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How to taste wine - The basics

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Here we look at how to taste wine, the sensations you'll experience and we provide an aroma wheel to help you identify the full spectrum of aromas you can find in wine.

 

Riedel Smelling Wine

How to Taste Wine

Pour the wine into your wine glass, preferrably one from Riedel or Zalto which we stock here at Dunell's and highly recommend. Take a sip and keep it in your mouth. Pay attention to the wine’s initial impact, mouthfeel and finish. To intensify the tasting you can chew the wine (causing the tannins to emerge) or you can take in some air with your lips slightly open (causing sealed aromas to open up).

The aroma wheel below can help you in identifying the wine’s aromas. Should you taste a series of wines, spit the samples out (this reduces the negative effect the alcohol has on your tasting abilities). To neutralize your palate you can simply drink some water. Do not eat any bread while tasting wine since this will significantly affect your sense of taste.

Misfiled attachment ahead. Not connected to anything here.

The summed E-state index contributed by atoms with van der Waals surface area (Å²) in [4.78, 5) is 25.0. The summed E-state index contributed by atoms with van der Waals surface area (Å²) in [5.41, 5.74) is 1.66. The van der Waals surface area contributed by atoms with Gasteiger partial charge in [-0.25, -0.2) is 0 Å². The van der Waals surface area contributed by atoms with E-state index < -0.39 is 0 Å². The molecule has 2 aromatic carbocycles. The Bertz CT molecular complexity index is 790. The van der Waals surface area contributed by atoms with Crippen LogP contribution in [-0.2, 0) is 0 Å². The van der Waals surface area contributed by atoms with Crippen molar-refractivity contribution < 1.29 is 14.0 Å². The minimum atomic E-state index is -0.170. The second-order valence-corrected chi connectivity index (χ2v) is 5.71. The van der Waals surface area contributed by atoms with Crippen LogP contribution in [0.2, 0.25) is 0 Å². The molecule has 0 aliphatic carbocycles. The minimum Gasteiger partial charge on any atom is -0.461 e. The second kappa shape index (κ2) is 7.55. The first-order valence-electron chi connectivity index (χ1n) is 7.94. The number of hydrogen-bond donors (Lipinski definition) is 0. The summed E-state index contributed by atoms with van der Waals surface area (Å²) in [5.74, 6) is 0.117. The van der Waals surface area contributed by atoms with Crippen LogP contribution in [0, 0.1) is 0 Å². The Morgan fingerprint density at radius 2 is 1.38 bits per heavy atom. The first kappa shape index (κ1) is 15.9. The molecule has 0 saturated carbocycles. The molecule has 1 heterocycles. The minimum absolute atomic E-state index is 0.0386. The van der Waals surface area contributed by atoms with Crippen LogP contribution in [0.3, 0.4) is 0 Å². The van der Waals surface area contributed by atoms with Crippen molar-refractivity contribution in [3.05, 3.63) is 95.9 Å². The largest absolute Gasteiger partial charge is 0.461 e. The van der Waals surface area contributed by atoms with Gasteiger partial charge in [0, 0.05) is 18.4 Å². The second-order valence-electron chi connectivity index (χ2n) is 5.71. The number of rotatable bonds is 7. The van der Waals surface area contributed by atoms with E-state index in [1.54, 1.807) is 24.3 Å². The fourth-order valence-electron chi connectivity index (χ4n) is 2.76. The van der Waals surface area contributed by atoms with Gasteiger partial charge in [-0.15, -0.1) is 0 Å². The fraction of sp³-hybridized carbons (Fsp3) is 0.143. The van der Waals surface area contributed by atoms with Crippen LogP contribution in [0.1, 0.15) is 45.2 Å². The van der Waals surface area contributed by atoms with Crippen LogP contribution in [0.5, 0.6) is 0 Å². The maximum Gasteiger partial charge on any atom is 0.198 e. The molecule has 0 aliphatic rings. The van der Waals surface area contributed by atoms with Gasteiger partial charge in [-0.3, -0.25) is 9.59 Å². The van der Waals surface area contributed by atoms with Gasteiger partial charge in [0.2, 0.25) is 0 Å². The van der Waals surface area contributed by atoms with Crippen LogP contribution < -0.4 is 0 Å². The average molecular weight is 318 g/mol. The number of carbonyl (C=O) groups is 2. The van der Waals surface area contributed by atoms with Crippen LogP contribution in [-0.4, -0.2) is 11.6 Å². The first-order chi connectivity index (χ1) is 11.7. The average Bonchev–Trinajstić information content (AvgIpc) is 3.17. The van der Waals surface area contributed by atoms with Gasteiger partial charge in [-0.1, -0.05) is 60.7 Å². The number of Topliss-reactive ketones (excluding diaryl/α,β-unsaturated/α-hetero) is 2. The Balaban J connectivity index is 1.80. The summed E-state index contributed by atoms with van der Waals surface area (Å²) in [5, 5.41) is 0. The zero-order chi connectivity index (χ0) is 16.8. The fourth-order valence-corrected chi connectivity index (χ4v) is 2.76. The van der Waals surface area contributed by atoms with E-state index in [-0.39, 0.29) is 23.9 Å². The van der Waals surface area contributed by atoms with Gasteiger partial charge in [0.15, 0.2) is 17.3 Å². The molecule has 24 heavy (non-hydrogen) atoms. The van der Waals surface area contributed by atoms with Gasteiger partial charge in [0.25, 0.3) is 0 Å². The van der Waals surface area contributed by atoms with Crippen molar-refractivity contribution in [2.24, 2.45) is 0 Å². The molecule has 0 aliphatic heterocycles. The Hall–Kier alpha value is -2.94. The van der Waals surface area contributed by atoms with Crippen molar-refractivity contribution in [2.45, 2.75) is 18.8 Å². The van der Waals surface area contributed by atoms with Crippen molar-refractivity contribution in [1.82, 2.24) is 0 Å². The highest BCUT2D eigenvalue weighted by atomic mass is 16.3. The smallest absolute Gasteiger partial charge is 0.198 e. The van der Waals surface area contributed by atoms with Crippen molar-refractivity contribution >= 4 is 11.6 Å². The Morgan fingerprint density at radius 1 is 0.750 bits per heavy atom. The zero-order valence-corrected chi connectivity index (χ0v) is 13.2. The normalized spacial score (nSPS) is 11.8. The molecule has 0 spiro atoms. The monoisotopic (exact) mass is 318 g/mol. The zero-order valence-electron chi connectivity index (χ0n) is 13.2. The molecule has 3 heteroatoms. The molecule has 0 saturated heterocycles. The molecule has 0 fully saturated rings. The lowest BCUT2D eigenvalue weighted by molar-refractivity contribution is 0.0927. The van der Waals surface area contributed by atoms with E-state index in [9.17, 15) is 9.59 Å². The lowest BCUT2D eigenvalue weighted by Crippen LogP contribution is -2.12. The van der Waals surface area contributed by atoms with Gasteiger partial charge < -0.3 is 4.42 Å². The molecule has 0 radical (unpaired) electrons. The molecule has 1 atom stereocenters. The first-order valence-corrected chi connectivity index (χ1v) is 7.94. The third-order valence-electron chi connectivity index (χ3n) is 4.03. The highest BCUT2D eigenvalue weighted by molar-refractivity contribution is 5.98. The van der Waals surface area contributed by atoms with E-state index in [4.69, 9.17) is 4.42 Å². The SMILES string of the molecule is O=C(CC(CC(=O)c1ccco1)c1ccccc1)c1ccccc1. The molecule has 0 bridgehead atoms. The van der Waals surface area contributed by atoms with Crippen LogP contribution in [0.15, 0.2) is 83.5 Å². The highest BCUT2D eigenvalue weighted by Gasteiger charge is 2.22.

Tasting Wine

There are 4 sensations in wine

1. Bouquet: Grape varietal specific stemware is responsible for delivering the quality and intensity of the wine’s aroma.

2. Texture: Grape varietal specific stemware highlightsthe exciting and diverse styles of „mouthfeel“ in wine (watery, creamy, silky, velvety).

3. Taste: Grape varietal specific stemware creates a balanced interaction between the fruit, minerality, acidity and bitter components of a wine.

4. Flavour: Grape varietal specific stemware offers a pleasant, seamless, harmonious, and long lasting aftertaste

Riedel Wheel Of Aromas

Wheel of Aromas

Aromas imparted by the grapes...

These aromas derive directly from the grapes; immediately after bottling, they typically dominate the flavor of the young wine. Eventually, these fruit aromas give way to or are complemented by mature aromas.

Aromas imparted by bottle age...

New aroma structures develop over time as the wine matures in the bottle, thereby enriching the mature wine’s flavor. Mature aromas start to dominate after the wine has peaked and can eventually cause the wine to seem tired. Some wines do not age well and should be drunk when young.

Aromas imparted by vinification...

The winemaker can heavily influence the wine’s flavor by the use of steel tanks, wooden casks or barriques (small wood barrels). This is dependent on the intensity of the use, the age of the wine, and the level of the toasting (roasting of wood barrels over fire). Various aromas from vanilla to caramel may be imparted to the wine. Furthermore, stirring of the yeast cells may impart yeasty or buttery aromas. These vinification aromas can become either complementary or dominant in the finished wine.

 

 

(Article in association with Riedel)